In Praise of David Lynch’s The Straight Story

The Straight Story: David Lynch’s sweetest movie is also one of his most challenging

David Lynch‘s The Straight Story opens with a view of a starry night sky. As we gaze at (into? through? beyond?) these stars we become aware of quiet, ethereal music, floating in our subconscious like something recalled rather than heard. There’s a faint echo of Laura Palmer‘s theme. Of course there is. Laura’s out there somewhere, a little light from a distant dimension burning in our present. She belongs in this particular patch of sky, shining over Laurens, Iowa, a small town not unlike Twin Peaks, with a similar community of faintly absurd, lost souls… and its fair share of ghosts. We’ll see all that clearly soon enough, but for now we’re looking at stars, reflecting on the fact that we’re looking at the past, that each star is a pinprick of bright, dead light, haunting the darkness of our present.

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Suddenly we are hovering over a front lawn in hot afternoon light. The grass is almost oppressively bright. An obese woman fries herself on a recliner under the glare of the sun. Nothing about this scene is comfortable. Colors are shouting at us, but it’s oh so quiet. So quiet. We begin to descend, at a slow, slow, creeping pace, very gradually advancing over the lawn and up to a darkened side window. Whose eyes are we looking through? Some sort of spirit? Death? That’s the natural assumption. We’re re-visiting the opening of Blue Velvet, surely, this time with a dash of Halloween. This stealthy creep around the outside of the house almost exactly retraces the steps of the young Michael Myers as he spies on his sister…his prey. Are we here to spy on prey? Are we here to kill? Just as we ask ourselves this question we find ourselves staring intently at the deep shadows behind the kitchen window. We hear something drop to the floor, followed by a heavy thud. Someone has fallen. Our presence has been felt.

We expect to be disorientated this early in a David Lynch film but we don’t necessarily expect to feel this strong sense of intimately inhabiting the insidious spirit of mortality. We soon realize that in doing this we are in fact inhabiting the spirit of the protagonist.

When we finally see Alvin Straight lying on his floor, resisting the help of neighbors, we are struck by the mix of self-awareness and defiance in his face. He knows exactly what is wrong with his ailing body – he can sense it. But he does not want anyone else to make a fuss about it. He feels that as long as he can maintain it as his own silent certainty he can control it. The moment he accepts help, practical, medical or otherwise, it will become something bigger than him. His world needs to remain small, secretive. We will see several heartbreaking glimpses of this secret world as we get closer to him.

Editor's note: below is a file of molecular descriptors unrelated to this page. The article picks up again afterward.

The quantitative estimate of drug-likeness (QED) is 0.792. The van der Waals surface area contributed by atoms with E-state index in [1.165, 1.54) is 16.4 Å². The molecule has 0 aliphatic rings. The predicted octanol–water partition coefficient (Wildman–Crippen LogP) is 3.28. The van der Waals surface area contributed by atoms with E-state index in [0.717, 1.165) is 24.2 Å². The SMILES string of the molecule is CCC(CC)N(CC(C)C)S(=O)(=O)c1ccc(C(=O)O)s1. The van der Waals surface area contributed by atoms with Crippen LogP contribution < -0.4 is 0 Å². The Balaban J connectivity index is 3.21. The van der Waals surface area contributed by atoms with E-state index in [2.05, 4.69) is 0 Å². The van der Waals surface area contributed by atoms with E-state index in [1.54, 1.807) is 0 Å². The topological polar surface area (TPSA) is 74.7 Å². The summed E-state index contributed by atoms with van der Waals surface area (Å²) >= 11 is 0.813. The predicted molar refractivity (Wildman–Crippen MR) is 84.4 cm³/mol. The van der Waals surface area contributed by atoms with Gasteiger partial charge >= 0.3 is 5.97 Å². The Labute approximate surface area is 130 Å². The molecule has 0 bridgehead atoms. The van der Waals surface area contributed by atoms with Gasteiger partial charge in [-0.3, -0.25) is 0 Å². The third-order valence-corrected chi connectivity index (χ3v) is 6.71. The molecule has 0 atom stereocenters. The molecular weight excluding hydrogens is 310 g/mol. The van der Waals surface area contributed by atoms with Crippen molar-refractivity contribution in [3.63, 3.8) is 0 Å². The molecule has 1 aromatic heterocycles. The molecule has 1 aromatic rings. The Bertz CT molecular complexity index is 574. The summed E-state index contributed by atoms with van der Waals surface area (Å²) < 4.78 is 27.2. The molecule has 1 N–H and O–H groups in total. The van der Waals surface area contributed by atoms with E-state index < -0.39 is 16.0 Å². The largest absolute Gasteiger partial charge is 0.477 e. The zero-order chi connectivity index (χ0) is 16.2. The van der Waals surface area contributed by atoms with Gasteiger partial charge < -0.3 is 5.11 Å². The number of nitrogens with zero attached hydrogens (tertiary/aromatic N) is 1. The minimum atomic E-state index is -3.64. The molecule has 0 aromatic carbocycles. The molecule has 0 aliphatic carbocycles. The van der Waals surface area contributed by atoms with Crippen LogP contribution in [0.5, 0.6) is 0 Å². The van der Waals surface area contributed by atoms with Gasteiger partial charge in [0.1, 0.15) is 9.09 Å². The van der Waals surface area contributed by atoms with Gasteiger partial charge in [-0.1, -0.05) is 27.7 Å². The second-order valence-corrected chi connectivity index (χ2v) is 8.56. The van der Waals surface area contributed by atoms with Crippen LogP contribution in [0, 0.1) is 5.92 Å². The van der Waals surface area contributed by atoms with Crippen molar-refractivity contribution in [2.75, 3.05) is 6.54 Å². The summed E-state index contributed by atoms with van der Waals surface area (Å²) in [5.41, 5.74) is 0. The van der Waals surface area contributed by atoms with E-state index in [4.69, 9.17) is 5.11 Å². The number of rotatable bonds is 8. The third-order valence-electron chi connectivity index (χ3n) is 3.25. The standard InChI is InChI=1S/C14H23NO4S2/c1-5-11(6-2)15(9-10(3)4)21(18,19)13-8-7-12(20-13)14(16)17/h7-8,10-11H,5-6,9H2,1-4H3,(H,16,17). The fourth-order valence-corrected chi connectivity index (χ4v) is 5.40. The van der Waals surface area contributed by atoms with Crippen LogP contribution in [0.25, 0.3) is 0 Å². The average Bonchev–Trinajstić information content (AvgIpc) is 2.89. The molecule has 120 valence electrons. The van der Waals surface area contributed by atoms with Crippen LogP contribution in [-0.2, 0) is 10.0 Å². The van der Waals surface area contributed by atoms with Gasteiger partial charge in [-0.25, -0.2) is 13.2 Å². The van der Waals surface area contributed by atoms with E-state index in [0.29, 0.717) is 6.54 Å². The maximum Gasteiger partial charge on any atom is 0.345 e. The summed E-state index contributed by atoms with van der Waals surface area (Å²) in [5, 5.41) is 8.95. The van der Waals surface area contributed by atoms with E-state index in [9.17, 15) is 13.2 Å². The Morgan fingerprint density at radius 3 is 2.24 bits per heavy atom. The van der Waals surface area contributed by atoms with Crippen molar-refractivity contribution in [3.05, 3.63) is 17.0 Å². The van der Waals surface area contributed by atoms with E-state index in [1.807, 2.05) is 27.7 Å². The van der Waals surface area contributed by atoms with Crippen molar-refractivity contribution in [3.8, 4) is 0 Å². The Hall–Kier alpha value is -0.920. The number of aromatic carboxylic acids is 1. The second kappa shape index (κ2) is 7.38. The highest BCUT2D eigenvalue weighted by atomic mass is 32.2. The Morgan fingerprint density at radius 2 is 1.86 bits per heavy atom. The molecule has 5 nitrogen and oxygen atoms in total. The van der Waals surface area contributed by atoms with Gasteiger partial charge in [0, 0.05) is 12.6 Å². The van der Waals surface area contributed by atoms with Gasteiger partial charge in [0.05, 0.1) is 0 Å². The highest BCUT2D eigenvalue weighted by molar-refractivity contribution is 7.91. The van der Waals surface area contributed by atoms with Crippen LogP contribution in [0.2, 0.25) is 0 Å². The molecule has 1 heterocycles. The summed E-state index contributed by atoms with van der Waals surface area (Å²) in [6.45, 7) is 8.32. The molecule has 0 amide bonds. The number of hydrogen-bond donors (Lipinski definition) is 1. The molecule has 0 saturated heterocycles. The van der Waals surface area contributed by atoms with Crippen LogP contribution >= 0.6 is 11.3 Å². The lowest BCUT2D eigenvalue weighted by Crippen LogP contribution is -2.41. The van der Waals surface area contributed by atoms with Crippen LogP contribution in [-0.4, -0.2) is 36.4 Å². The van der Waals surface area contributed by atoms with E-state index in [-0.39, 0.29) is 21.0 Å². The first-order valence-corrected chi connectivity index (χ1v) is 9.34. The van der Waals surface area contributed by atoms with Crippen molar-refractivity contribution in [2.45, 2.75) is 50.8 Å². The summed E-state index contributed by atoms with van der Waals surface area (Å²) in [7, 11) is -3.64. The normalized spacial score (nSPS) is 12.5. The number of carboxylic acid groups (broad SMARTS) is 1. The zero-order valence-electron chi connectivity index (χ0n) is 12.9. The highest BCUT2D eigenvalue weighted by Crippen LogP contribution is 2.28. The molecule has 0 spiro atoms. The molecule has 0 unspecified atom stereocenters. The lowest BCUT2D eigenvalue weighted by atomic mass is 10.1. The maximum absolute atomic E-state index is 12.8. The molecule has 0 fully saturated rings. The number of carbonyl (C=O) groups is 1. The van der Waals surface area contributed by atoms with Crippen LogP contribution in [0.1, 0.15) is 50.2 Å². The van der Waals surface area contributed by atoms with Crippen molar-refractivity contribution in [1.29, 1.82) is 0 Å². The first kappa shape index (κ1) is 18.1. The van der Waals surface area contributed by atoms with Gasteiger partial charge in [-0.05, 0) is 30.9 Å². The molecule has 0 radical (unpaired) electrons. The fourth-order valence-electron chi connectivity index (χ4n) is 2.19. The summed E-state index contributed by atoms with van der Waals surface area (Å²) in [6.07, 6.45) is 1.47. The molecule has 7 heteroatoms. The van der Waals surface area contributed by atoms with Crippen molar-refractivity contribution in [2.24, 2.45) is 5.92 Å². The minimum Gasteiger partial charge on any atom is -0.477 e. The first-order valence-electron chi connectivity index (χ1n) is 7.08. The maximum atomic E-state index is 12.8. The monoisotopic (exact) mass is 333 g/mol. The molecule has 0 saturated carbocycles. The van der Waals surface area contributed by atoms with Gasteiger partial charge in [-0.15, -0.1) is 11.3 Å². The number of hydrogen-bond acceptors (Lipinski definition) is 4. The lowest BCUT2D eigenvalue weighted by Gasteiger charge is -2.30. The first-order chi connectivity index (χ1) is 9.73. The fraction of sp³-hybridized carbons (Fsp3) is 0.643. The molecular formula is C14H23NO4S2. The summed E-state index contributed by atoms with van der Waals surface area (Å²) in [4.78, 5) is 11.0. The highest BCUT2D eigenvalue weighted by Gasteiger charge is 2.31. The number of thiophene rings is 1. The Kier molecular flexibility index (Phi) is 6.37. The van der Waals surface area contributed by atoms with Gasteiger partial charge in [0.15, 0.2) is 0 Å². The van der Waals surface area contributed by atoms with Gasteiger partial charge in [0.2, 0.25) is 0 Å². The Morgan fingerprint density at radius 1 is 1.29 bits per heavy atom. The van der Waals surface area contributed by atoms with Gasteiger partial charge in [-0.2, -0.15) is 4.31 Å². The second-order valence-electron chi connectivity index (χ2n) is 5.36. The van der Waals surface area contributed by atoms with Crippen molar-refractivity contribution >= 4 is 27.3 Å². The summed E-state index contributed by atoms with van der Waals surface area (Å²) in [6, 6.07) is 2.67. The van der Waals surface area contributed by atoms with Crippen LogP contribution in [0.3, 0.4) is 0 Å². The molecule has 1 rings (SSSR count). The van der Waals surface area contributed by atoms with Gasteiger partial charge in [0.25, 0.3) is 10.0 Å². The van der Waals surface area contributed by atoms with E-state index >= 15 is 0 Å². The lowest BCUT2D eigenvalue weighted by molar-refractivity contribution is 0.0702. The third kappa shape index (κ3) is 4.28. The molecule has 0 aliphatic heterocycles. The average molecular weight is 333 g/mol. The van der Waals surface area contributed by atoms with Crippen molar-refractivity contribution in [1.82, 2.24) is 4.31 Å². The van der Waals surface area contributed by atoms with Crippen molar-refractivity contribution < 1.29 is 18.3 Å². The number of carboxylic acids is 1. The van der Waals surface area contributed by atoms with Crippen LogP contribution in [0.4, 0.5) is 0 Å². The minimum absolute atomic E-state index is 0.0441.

When Alvin’s daughter, Rose, returns home to find him still lying on the floor, with two neighbors looking increasingly pathetic and defeated, she naturally panics. Now, this is Sissy Spacek playing a woman who has remained essentially child-like. Her look of confusion and raw desperation as she brings her hands to her face belong to the world of horror, the world of Carrie. Thus a moment of great truth also becomes a moment of modern Gothic.


This scene epitomizes the way in which The Straight Story works. The story itself is remarkably true and the characters wonderfully real and while reflecting all this truth the film manages also to appear full of illusion and allusion. We see this at the key moment in which the plot, such as it is, is kicked into action. Alvin and Rose are sitting together in their front room as a dramatic storm flashes outside. In the expert hands of cinematographer Freddie Francis this is a Hammer movie storm, melodramatically enhancing an atmosphere of dread and assaulting the unquiet soul of this little house with restless spirits. The phone rings. We sense it is something ominous. So does Alvin. As Rose takes the call we watch Alvin’s intense features, a granite mask of certainty. He knows it is worrying news. He knows it concerns his brother. He knows this even though there has been no communication between them for the past ten years. He knows this because he is the insidious spirit of mortality. The spirit whose eyes we were looking through in the garden as he crept stealthily up on himself. The spirit who understands the precise nature of the relationship all those in his consciousness have with death and loss. Thus when Rose tells him his brother Lyle has had a stroke there is no flicker of surprise. Instead there is the vivid lightning flash of certainty and resolution (is this storm really taking place or is it a Lynchian illusion, an apt expressionistic psychological projection?). He knows simply that he and his brother must be reunited. The time has come to make a journey.